SOURCE: General Motors - Global
Wildlife At Work
How Companies Are Turning their Corporate Lands Into Wildlife HabitatsAnd What YOU Can Do to Help!
When you think of an auto manufacturing plant or a factory, you probably think of cement buildings, large paved parking lots and perhaps a patch of grass. You certainly don't think "wildlife habitat." But working together with the Wildlife Habitat Council, dozens of major corporations like General Motors are now transforming the corporate lands where they operate into tailored wildlife habitats.
Formed in 1988, the WHC was the first organization to bring business and conservation together to create sites that are certified as wildlife habitats. General Motors currently has 25 certified sites, with 60 more targeted to be certified by 2020. It currently manages more than 2,600 acres of wildlife habitat around the world.
Margaret O'Gorman, President of the WHC talks about the WHC's Wildlife at Work and Corporate Lands for Learning programs. She also talks about what companies need to do to get their sites certified and how local schools and community groups can get involved. Margaret is joined by James Bell, head of Consumer Affairs for GM, who talks about GM's 25 certified wildlife habitats at facilities around the USA and in other countries. GM's recycling expertise benefits this program. With 105 landfill-free facilities, GM often gets creative when it comes to recycling and reusing waste. For example, many of these grounds feature scrap Chevrolet Volt battery covers that GM has converted into wood duck and bat nesting boxes.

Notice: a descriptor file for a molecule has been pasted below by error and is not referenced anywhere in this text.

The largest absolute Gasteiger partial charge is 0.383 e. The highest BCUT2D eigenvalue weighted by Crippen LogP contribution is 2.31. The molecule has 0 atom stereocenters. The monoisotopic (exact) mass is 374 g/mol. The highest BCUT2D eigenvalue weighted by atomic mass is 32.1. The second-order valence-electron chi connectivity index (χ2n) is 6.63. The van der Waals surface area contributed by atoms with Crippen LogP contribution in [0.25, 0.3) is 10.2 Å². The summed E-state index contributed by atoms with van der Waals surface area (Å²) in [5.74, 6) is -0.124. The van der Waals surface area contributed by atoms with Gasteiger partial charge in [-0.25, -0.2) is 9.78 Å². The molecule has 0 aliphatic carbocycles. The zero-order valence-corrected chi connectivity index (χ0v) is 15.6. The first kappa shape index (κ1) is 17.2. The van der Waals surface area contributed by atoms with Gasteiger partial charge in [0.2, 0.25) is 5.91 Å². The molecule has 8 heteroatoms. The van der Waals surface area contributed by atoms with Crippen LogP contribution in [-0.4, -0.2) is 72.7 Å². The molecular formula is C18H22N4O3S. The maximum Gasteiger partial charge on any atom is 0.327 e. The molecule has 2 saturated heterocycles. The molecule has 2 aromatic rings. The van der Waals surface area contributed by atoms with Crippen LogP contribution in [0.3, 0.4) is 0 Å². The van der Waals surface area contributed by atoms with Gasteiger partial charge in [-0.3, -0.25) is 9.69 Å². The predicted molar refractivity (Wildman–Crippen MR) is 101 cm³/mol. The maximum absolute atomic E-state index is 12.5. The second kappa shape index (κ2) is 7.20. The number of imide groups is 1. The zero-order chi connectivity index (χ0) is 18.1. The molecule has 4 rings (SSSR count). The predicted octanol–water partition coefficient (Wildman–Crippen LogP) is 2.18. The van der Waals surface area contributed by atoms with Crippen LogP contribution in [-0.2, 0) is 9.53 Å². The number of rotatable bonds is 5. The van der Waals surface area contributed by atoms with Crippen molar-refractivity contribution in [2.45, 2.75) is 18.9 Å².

Available content includes soundbites from James Bell and Margaret O'Gorman, and B-roll.